55 Washington Square South
New York, NY 10012
(212) 477-0351/fax (212) 995-0844
by Katie Kramer
||On the southwest corner of Washington Square Park, at Thompson Street,
Judson Memorial Church allows an adapted Renaissance style to creep into New Yorks
Greenwich Village. Built in 1890, designer Stanford White borrowed from early Italian
Renaissance characteristics and, like many American architects of the mid-Victorian era,
utilized Renaissance influences in structures conceived in the Italianate form.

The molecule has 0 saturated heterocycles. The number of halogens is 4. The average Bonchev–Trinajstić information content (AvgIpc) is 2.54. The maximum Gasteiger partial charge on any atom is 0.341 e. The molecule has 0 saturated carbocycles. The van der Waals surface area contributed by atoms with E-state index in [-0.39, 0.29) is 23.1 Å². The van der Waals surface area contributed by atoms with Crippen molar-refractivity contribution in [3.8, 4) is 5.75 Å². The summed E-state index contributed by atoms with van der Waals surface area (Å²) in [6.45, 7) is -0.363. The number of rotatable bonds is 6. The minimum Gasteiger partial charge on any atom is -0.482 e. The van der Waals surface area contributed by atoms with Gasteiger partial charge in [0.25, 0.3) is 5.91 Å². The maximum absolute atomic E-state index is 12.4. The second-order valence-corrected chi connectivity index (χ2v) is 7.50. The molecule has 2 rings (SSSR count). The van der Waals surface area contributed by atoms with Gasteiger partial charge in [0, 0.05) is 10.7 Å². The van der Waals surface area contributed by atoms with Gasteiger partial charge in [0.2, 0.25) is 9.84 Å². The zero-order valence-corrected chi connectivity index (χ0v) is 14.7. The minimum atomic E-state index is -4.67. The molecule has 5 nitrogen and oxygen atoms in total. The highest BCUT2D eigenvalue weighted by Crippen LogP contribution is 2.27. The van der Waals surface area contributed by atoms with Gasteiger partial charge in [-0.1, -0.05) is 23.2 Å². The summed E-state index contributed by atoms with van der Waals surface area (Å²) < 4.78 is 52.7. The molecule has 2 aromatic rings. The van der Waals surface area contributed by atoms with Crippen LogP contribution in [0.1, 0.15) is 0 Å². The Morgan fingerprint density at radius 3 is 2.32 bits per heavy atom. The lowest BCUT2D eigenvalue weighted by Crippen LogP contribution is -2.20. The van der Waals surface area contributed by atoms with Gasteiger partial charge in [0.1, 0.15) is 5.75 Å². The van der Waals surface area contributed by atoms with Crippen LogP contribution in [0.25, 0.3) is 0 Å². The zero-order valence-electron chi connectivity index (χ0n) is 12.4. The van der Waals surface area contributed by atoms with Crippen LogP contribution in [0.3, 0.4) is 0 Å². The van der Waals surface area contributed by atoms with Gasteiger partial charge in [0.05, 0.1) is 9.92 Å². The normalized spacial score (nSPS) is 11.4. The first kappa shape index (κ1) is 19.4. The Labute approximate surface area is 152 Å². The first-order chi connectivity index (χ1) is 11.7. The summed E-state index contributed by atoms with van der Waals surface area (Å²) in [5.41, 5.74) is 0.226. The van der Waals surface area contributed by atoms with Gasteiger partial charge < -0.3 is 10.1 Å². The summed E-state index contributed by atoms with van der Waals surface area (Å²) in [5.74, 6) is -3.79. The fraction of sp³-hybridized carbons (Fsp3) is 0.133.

Judsons seventeen stained-glass windows were designed by John LaFarge, and Augustus
Saint-Gaudens conceived the marble frieze in the baptistery. Built by Dr. Edward Judson to
commemorate his father, the church was intended to service lower Manhattans
burgeoning immigrant classes. Today, Judson is home to an extremely liberal congregation
deeply involved with social issues. The square architecture of Judson reflects early urban
planning in the Mediterranean at the end of the Medieval era.
Contemporary Issues at Judson
The American Renaissance
Work of John LaFarge
Current Restoration Project
Photographs taken by Katie Kramer. Special thanks to research field
assistant Stephanie Toti.
NewYork | Judson Main | History | Architecture | Windows | Bibliography